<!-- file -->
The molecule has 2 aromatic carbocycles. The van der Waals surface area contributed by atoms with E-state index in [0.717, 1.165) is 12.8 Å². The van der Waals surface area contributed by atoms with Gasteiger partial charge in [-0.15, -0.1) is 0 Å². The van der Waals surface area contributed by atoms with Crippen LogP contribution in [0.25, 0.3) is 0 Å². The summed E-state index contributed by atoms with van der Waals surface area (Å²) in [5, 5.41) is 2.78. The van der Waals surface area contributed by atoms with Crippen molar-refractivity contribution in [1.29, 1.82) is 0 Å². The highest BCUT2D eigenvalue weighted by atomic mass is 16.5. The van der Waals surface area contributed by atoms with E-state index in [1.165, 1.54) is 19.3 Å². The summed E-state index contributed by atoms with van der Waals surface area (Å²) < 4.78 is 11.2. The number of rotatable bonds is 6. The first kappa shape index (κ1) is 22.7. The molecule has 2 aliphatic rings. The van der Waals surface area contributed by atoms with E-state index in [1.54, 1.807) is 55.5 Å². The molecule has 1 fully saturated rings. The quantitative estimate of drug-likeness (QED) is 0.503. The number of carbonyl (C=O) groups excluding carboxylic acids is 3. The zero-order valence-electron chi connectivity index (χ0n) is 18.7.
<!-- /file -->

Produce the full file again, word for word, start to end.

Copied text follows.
The molecule has 2 aromatic carbocycles. The van der Waals surface area contributed by atoms with E-state index in [0.717, 1.165) is 12.8 Å². The van der Waals surface area contributed by atoms with Gasteiger partial charge in [-0.15, -0.1) is 0 Å². The van der Waals surface area contributed by atoms with Crippen LogP contribution in [0.25, 0.3) is 0 Å². The summed E-state index contributed by atoms with van der Waals surface area (Å²) in [5, 5.41) is 2.78. The van der Waals surface area contributed by atoms with Crippen molar-refractivity contribution in [1.29, 1.82) is 0 Å². The highest BCUT2D eigenvalue weighted by atomic mass is 16.5. The van der Waals surface area contributed by atoms with E-state index in [1.165, 1.54) is 19.3 Å². The summed E-state index contributed by atoms with van der Waals surface area (Å²) < 4.78 is 11.2. The number of rotatable bonds is 6. The first kappa shape index (κ1) is 22.7. The molecule has 2 aliphatic rings. The van der Waals surface area contributed by atoms with E-state index in [1.54, 1.807) is 55.5 Å². The molecule has 1 fully saturated rings. The quantitative estimate of drug-likeness (QED) is 0.503. The number of carbonyl (C=O) groups excluding carboxylic acids is 3. The zero-order valence-electron chi connectivity index (χ0n) is 18.7.